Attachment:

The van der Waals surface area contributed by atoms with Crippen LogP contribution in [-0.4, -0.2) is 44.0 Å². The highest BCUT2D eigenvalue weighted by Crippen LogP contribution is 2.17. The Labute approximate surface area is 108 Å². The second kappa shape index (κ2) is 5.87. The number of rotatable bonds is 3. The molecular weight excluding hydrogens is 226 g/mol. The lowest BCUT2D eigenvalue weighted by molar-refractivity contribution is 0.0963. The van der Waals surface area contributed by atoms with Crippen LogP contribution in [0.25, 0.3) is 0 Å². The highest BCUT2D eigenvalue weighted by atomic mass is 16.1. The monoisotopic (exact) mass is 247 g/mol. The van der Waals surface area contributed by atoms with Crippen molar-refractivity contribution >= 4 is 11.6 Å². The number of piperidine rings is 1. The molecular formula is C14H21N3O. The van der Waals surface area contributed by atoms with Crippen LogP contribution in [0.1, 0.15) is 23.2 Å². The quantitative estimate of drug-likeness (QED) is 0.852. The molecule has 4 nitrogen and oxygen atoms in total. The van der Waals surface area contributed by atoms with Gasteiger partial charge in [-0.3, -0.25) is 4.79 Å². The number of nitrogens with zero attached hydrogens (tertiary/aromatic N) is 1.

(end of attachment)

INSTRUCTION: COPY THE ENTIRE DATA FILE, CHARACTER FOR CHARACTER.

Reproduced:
The van der Waals surface area contributed by atoms with Crippen LogP contribution in [-0.4, -0.2) is 44.0 Å². The highest BCUT2D eigenvalue weighted by Crippen LogP contribution is 2.17. The Labute approximate surface area is 108 Å². The second kappa shape index (κ2) is 5.87. The number of rotatable bonds is 3. The molecular weight excluding hydrogens is 226 g/mol. The lowest BCUT2D eigenvalue weighted by molar-refractivity contribution is 0.0963. The van der Waals surface area contributed by atoms with Crippen LogP contribution in [0.25, 0.3) is 0 Å². The highest BCUT2D eigenvalue weighted by atomic mass is 16.1. The monoisotopic (exact) mass is 247 g/mol. The van der Waals surface area contributed by atoms with Crippen molar-refractivity contribution >= 4 is 11.6 Å². The number of piperidine rings is 1. The molecular formula is C14H21N3O. The van der Waals surface area contributed by atoms with Crippen LogP contribution in [0.1, 0.15) is 23.2 Å². The quantitative estimate of drug-likeness (QED) is 0.852. The molecule has 4 nitrogen and oxygen atoms in total. The van der Waals surface area contributed by atoms with Gasteiger partial charge in [-0.3, -0.25) is 4.79 Å². The number of nitrogens with zero attached hydrogens (tertiary/aromatic N) is 1.